The association between earnings quality and the cost of equity capital: Evidence from the UK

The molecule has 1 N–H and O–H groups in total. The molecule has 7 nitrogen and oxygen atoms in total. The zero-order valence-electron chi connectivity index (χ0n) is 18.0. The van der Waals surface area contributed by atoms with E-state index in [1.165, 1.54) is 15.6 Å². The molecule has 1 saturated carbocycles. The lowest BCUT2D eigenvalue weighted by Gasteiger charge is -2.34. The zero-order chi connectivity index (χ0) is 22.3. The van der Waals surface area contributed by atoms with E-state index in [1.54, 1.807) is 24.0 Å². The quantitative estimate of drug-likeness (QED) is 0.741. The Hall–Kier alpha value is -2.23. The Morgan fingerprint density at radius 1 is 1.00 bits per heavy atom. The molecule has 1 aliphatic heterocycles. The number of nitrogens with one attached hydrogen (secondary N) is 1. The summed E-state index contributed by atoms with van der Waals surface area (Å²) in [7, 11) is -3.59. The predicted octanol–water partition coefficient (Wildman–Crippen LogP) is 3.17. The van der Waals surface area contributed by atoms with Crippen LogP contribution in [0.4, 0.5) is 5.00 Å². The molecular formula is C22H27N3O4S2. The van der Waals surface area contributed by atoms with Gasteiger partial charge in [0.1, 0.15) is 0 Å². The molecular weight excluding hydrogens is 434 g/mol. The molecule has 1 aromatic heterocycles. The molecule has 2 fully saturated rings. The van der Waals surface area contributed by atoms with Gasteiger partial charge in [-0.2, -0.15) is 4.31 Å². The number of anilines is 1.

Empirical evidence that examines the association between earnings quality and the cost of equity supports theoretical work that information risk is a non-diversifiable risk factor. However, the main body of evidence, centred on Francis et al.'s (2004) seminal work, focuses on earnings quality measures that are based on US GAAP. This study extends the analysis of Francis et al. (2004) for a sample of UK listed firms during the period 2005 to 2011. This setting and time period enables us to examine the effect of IFRS based earnings on the pricing of earnings quality and how this relation is influenced by a period of severe macro-economic turbulence as in the case of the recent global financial crisis. We find a significant negative association between each accounting-based earnings quality proxy considered separately and the cost of equity. Our results also indicate that during the financial crisis the relationship between earnings quality and cost of equity becomes more prominent than in the pre-crisis period. Our results also document that investors place more importance on the innate component of accruals quality than on the discretionary component. Our results should be of interest to US standard setters who are considering adopting or converging to IFRS.
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